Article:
THE BLOG

Pint Size Pundits

11/23/2008 05:12 am ET | Updated May 25, 2011
  • Melina Bellows Chief Education Officer at National Geographic Society

Opinions are flying.

"C'mon people! Sarah Palin is a pro-lifer and very conservative. What's not to like??? I would have voted for Mr. Maverick regardless."

"McCain only chose this airhead to try and win over the people who would vote for Hillary and it just backfired and he's stuck with her."

"Obama is always talking about change. Then he picks a running mate who is very normal. It's like going to an ice-cream store and choosing vanilla."

"Biden is strong on foreign policy. Obama's chosen a sensible, experienced man for the job, who will help him run the country properly."

If you're sick of listening to know-it-all pundits, partisan rhetoric and negative campaigning, you should definitely avoid the school yard, because the quotes you just read are all from kids.

As the election is reaching fever pitch, it turns out that the newest constituents adding to the din are tweens. According to two recent polls conducted by National Geographic Kids magazine, 99% of kids can identify the candidates and 90% of kids discuss the election with friends or family. Only 5% replied that they were not interested in the upcoming election, and that's probably due to more pressing issues like math homework, soccer practice and what to be for Halloween.

Kids not only know what the major issues are, but are vocal in what they want changed. Kids say ending the war in Iraq (59%) and stopping global warming (55%) are the most important issues facing our country. Economic issues such as gas prices and job creation have inched up a bit since July, and the list doesn't end there. Other issues important to kids are "animal rights," "catching Bin Laden" and "fixing the economy, ha."

The opinions shared by kids were not only shockingly astute, but well informed, suggesting that they are absorbing information from several sources, from the family dinner table to adult news weeklies to staying up late and watching the debates.

"Palin has a wonderful way of proving a point. I love listening to her talk, it's persuasive and truthful," wrote one reader.

"I read Time magazine, and they brought up many good points as to why Sarah Palin was a bad choice. Mainly it's because she's very much into wars," said another.

"While I would have liked Mrs. Clinton, I have heard many good things about Senator Biden. I've had relatives who've met him and say that he is an honest man. I can't recall many bad things about him that have been in the press."

They even seem to grasp some of the inside-the-beltway maneuvering. "McCain isn't as conservative as I am, so Palin is a good balancer," wrote one reader. Another explains why Joe Biden was a strategic pick: "Barak Obama did something called 'balancing the ticket' by choosing an older man from the east coast."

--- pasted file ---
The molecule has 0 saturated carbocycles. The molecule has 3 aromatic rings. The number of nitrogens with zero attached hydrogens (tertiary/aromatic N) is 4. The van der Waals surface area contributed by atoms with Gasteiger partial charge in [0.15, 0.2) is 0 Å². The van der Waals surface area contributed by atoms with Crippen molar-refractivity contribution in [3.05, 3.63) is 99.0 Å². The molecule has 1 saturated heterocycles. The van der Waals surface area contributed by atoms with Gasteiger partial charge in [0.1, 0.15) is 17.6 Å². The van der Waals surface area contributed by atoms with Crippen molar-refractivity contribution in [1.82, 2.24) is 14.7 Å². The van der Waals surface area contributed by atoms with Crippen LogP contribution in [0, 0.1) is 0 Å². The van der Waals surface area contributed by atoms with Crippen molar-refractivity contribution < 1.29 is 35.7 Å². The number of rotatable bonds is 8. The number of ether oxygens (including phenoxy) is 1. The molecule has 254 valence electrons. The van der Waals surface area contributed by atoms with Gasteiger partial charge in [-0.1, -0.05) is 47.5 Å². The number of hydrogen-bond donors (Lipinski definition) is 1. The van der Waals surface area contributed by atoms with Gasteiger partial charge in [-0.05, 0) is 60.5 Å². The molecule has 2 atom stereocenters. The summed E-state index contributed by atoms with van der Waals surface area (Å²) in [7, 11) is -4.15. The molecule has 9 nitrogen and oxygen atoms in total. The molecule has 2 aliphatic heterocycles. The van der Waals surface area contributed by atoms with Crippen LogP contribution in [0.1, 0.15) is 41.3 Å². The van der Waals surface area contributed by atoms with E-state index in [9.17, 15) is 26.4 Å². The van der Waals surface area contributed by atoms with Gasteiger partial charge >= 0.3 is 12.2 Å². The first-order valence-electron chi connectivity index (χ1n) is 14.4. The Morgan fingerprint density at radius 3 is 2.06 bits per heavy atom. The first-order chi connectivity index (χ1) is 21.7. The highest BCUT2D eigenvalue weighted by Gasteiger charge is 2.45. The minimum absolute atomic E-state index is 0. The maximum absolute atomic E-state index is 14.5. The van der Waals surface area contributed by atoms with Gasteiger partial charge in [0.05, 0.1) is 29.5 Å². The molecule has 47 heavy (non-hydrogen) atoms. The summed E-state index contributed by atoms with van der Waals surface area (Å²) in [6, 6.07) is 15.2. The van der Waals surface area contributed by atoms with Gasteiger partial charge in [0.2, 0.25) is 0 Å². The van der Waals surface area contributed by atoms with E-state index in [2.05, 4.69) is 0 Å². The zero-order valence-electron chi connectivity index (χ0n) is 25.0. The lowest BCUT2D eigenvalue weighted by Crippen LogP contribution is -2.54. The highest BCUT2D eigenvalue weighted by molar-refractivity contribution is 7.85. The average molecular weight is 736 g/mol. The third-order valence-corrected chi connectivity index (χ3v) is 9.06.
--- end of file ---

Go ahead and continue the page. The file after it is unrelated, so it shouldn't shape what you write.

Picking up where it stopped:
Kids not only are clear about their political views, but indicate that they are ready for change. Nearly seven in 10 kids (69%) said they think the United States is ready for an African-American president, and six in 10 (63%) think the country is ready for a female president. Nearly eight in 10 (78%) kids think the United States is ready for a female VP. This may be due to the fact that these 10- and 11 year-olds have had the same president since they were old enough to remember. They, like their parents, are ready for different ideas.

Kids had surprisingly strong opinions on how the VP selections would impact the vote. Seven in 10 (70%) respondents said that Obama's choice of Joe Biden didn't change how they would vote.

"Though Mr. Biden may speak a little too much, he has lots of experience in foreign policy, and it would help children my age with Obama being such an inexperienced candidate," said one.

Although the poll takers indicated that they are ready for a female VP, they may not be ready for Sarah Palin. Nearly a third (31%) of respondents said that McCain's choice of Palin made them more likely to vote for Obama.

Troopergate came up. "She would abuse her power like she did as governor of Alaska when she fired someone for refusing to fire her ex-brother-in-law after he divorced her sister. Also, she does not believe in dinosaurs. She thinks creationism should be taught in the public schools," wrote one reader.

Palin's pregnant daughter was also something kids felt strongly about. "I do not want someone with a 17-year-old pregnant daughter to be helping our country," wrote in one reader.

It was clear by the write-ins that kids are conflicted about the role of mother being mixed with VP. "She has a lot of kids, and I would prefer if she took more care of them," and "She faces family issues just like the rest of the country. She is also a Christian and hunts."

So who do kids choose? 52% said they'd vote for Obama, 38% picked McCain and 10% were still on the fence. When asked who they thought their parents would vote for if the election were held today, essentially equal numbers of respondents selected each candidate: Obama (40%) and McCain (38%). The remainder said they were not sure, their parents were split or don't vote.

No matter who wins, this young constituency is invested. Some people might be alarmed or discouraged to see such a polarization of Americans so young, however, engagement is better than apathy any day. They may be parroting grown-up conversations of their parents and the news media today, but as their minds continue to shape and grow, they will be affecting the world as much as the world will be affecting them. Not only are today's kids ready to embrace a new world, but they are expecting it.

"An African American president or a female VP? Either way you vote, you will be changing the country," wrote one reader, who will have to wait eight years to get his chance.